• NeilBrown's avatar
      block: trace completion of all bios. · fbbaf700
      NeilBrown authored
      Currently only dm and md/raid5 bios trigger
      trace_block_bio_complete().  Now that we have bio_chain() and
      bio_inc_remaining(), it is not possible, in general, for a driver to
      know when the bio is really complete.  Only bio_endio() knows that.
      So move the trace_block_bio_complete() call to bio_endio().
      Now trace_block_bio_complete() pairs with trace_block_bio_queue().
      Any bio for which a 'queue' event is traced, will subsequently
      generate a 'complete' event.
      There are a few cases where completion tracing is not wanted.
      1/ If blk_update_request() has already generated a completion
         trace event at the 'request' level, there is no point generating
         one at the bio level too.  In this case the bi_sector and bi_size
         will have changed, so the bio level event would be wrong
      2/ If the bio hasn't actually been queued yet, but is being aborted
         early, then a trace event could be confusing.  Some filesystems
         call bio_endio() but do not want tracing.
      3/ The bio_integrity code interposes itself by replacing bi_end_io,
         then restoring it and calling bio_endio() again.  This would produce
         two identical trace events if left like that.
      To handle these, we introduce a flag BIO_TRACE_COMPLETION and only
      produce the trace event when this is set.
      We address point 1 above by clearing the flag in blk_update_request().
      We address point 2 above by only setting the flag when
      generic_make_request() is called.
      We address point 3 above by clearing the flag after generating a
      completion event.
      When bio_split() is used on a bio, particularly in blk_queue_split(),
      there is an extra complication.  A new bio is split off the front, and
      may be handle directly without going through generic_make_request().
      The old bio, which has been advanced, is passed to
      generic_make_request(), so it will trigger a trace event a second
      Probably the best result when a split happens is to see a single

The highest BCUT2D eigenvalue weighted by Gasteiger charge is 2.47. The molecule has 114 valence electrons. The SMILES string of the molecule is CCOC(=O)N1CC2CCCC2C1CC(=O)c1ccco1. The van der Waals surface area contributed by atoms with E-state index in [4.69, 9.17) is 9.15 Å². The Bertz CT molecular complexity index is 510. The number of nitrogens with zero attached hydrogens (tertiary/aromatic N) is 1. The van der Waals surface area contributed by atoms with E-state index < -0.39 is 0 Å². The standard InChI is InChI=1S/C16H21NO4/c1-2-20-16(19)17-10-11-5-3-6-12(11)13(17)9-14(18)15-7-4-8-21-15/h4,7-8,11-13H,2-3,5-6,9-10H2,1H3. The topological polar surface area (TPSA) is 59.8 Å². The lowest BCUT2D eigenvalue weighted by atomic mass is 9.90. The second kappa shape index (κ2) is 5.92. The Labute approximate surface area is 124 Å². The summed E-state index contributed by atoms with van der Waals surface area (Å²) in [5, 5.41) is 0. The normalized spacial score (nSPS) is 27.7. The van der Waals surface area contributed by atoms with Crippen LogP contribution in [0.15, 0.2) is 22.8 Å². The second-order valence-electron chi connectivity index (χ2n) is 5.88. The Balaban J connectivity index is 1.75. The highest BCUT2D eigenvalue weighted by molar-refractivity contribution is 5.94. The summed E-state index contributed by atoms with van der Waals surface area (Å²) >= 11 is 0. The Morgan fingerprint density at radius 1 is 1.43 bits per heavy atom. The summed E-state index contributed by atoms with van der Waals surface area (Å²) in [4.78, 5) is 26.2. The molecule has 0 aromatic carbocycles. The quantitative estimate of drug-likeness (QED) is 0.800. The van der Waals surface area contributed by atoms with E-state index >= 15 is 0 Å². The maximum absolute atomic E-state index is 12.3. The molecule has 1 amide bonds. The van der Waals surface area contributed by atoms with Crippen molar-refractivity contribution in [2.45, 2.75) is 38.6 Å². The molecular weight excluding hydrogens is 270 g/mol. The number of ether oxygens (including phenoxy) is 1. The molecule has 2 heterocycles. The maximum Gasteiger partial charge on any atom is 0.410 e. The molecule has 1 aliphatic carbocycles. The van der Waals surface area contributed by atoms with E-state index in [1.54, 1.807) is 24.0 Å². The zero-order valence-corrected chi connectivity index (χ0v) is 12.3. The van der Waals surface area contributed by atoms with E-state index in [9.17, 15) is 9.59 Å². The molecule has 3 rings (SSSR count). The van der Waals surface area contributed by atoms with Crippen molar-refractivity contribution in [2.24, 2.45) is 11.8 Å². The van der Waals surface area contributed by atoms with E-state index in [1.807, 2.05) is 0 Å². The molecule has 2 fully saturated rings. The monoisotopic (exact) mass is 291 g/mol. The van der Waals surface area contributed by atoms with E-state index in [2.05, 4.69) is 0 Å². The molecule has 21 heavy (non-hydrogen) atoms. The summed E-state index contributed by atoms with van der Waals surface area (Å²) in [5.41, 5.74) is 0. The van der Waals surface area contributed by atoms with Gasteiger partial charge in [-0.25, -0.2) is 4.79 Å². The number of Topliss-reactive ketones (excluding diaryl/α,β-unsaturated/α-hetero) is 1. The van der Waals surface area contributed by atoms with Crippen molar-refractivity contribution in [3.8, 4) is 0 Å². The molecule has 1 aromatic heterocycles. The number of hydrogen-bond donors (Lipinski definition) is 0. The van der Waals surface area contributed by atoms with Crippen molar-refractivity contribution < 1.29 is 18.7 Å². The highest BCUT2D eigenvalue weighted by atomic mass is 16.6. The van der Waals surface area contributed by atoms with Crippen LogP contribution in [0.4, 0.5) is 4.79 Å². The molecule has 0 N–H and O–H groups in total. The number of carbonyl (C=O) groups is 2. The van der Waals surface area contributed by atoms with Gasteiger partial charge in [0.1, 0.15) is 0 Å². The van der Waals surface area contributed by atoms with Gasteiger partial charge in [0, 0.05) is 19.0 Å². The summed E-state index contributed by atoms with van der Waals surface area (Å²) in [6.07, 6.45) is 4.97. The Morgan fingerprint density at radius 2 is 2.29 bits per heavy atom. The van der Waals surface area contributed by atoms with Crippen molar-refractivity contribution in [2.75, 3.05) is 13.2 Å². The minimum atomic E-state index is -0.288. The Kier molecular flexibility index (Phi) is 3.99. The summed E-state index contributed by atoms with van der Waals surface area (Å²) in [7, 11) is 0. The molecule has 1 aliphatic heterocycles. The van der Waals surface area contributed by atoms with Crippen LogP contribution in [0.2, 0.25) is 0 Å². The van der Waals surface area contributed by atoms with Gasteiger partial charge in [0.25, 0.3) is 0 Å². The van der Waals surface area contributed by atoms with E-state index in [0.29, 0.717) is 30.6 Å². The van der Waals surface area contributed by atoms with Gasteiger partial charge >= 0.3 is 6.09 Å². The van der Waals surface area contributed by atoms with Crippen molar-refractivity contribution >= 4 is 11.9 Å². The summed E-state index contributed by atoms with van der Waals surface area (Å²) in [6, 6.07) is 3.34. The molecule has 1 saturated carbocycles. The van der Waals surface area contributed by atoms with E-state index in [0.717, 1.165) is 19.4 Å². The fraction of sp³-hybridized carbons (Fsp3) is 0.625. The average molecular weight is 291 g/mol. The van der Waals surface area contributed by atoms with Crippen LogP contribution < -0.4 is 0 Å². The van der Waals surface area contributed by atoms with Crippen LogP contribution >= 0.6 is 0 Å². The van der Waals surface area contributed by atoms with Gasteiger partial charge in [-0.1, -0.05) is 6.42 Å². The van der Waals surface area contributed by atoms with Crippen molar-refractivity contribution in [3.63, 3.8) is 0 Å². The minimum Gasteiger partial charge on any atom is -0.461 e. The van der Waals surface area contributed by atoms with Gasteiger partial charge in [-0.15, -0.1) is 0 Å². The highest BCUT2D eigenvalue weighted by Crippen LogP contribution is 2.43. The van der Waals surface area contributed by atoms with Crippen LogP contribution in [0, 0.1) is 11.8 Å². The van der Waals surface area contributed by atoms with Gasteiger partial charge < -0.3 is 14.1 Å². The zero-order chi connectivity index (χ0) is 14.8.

'queue' event for the whole bio, then multiple 'complete' events - one
      for each component.  To achieve this was can:
      - copy the BIO_TRACE_COMPLETION flag to the new bio in bio_split()
      - avoid generating a 'queue' event if BIO_TRACE_COMPLETION is already set.
      This way, the split-off bio won't create a queue event, the original
      won't either even if it re-submitted to generic_make_request(),
      but both will produce completion events, each for their own range.
      So if generic_make_request() is called (which generates a QUEUED
      event), then bi_endio() will create a single COMPLETE event for each
      range that the bio is split into, unless the driver has explicitly
      requested it not to.
      Signed-off-by: default avatarNeilBrown <neilb@suse.com>
      Signed-off-by: default avatarJens Axboe <axboe@fb.com>
    • NeilBrown's avatar
      block: simple improvements for bio->flags · dbde775c
      NeilBrown authored
      The comment for the 'flags' field of 'bio' mentions
      "command" which is no longer stored there, and doesn't
      mention the bvec pool number, which is.
      BIO_RESET_BITS is set in such a way that it would need to be
      updated if new bits were added, which is easy to miss.
      BVEC_POOL_BITS is larger than needed.  The BVEC_POOL_IDX()
      ranges from 0 to 6, so 3 bits are sufficient.
      This patch make improvements in each of these areas.
      Signed-off-by: default avatarNeilBrown <neilb@suse.com>
      Signed-off-by: default avatarJens Axboe <axboe@fb.com>
  14. 28 Mar, 2017 3 commits
    • Shaohua Li's avatar
      blk-throttle: add a mechanism to estimate IO latency · b9147dd1
      Shaohua Li authored
      User configures latency target, but the latency threshold for each
      request size isn't fixed. For a SSD, the IO latency highly depends on
      request size. To calculate latency threshold, we sample some data, eg,
      average latency for request size 4k, 8k, 16k, 32k .. 1M. The latency
      threshold of each request size will be the sample latency (I'll call it
      base latency) plus latency target. For example, the base latency for